with and partly horrified by the eagerness the
masses were taking to these circumstances of
the "infinte copy. The multiple copy, so weightily
and mightly earned by the maker of books, is
available to infinitude on the computer. Its
instantaneity and availablity have a long way
to go indeed to where they feel ordinary.
Xeroxing copies is hard to compare to the
way references and their facsimilies are made
available instantly and more and more universally
by html as information gatherers more and more
expect this availability and accessibility with all information.

Art for art, like the "loss of the halo" emanated
from the rapidly expanding universal availability
and interchangeability of all informational access
points. Every bit of a collage is connectible and
transformable to every other part of the collage,
a printed circuit of currency quickly breaking
through boundaries and altering the shapes
and functions of the forms the content inhabits
and moves within. Blogs are like informational
Jackson Pollacks, decentering information by
providing nodes of connection between every
aspect of each informational byte, and
simultaneously participating in the means
by which geometically expansive transformable
content can be universally accessed and exchanged
via equally transformable formal processes.
Just as the poles of content and form transform
themselves and are absorbed by and within each
other, the various roles of readers and writers
become transformed, via disoriented and distortion-edged codes.

Blog names are the store fronts of Walter Benjamin's
ageless arcades, inviting the reader into the
contours of a day, fading into various qualities
of light in morning, noon and night's
photographic darkroom.

Tuesday, December 9

Linky Haiku

Moonshine Highways
and a bottle of

TEN MORE POEMS by James Hoff
CITY/TEMPLE by Mark Lamoureux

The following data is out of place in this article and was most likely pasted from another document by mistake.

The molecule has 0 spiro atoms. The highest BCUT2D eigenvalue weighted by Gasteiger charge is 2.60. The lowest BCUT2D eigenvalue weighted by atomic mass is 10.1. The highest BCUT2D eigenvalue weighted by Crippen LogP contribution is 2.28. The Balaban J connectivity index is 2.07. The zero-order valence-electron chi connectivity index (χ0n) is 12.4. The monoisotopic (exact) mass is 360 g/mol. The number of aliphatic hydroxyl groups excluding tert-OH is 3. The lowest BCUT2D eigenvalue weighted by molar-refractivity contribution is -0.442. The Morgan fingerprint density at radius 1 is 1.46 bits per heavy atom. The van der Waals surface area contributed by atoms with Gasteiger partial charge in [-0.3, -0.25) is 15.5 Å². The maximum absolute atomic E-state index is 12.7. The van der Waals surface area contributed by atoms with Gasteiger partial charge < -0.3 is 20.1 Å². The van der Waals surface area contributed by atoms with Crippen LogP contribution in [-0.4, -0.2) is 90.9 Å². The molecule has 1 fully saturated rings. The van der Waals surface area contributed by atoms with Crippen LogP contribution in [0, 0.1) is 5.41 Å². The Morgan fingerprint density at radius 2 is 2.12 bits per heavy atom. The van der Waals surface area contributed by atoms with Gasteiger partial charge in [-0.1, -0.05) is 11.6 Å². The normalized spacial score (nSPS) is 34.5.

Saturday, Dec. 13 7pm
at The Nest, 88 Front Street in DUMBO, Brooklyn.
(F train to York St., A/C to High St.)

If you're in the area, please come. Or tell your friends who are in the area.
It should be a great time.

We're all very excited.

"We were fervent listeners... we were like sticks of dynamite." (Joe Strummer)

Dear Kimmy,

Everything's fine now.

And while I'm at it, thanks for
Blogger. I do enjoy it quite
a lot.

Best wishes,
Nick Piombino

On 12/9/03 12:26 PM, "Blogger Support" wrote:

> I've just gone in to take a look at your blog and it appears to be fine.
> This may have been a temporary problem that has since been corrected.
> Please let me know if you have any further questions or concerns!
> Sincerely,
> Kimmy
> Original Message Follows:
> ------------------------
> From: "Nick Piombino (1197149, )"
> Subject: no blogger
> Date: Tue, 9 Dec 2003 05:35:04 -0800
> Why still another version of blogger when they ha
ve all been fine?
> No blogs will open, including my own.

The Day John Lennon Died, December 8, 1980 {click here}

"How can there be laughter,
how can there be pleasure,
when the whole world is burning?"

The Dhammapada, probably 3rd
Centrury BC


Jonathan Mayhew "dreams of a poetry
without any poetic vocabulary" {click here}


"A true poet does not bother to be
poetical. Nor does a nursery gardener
scent his roses."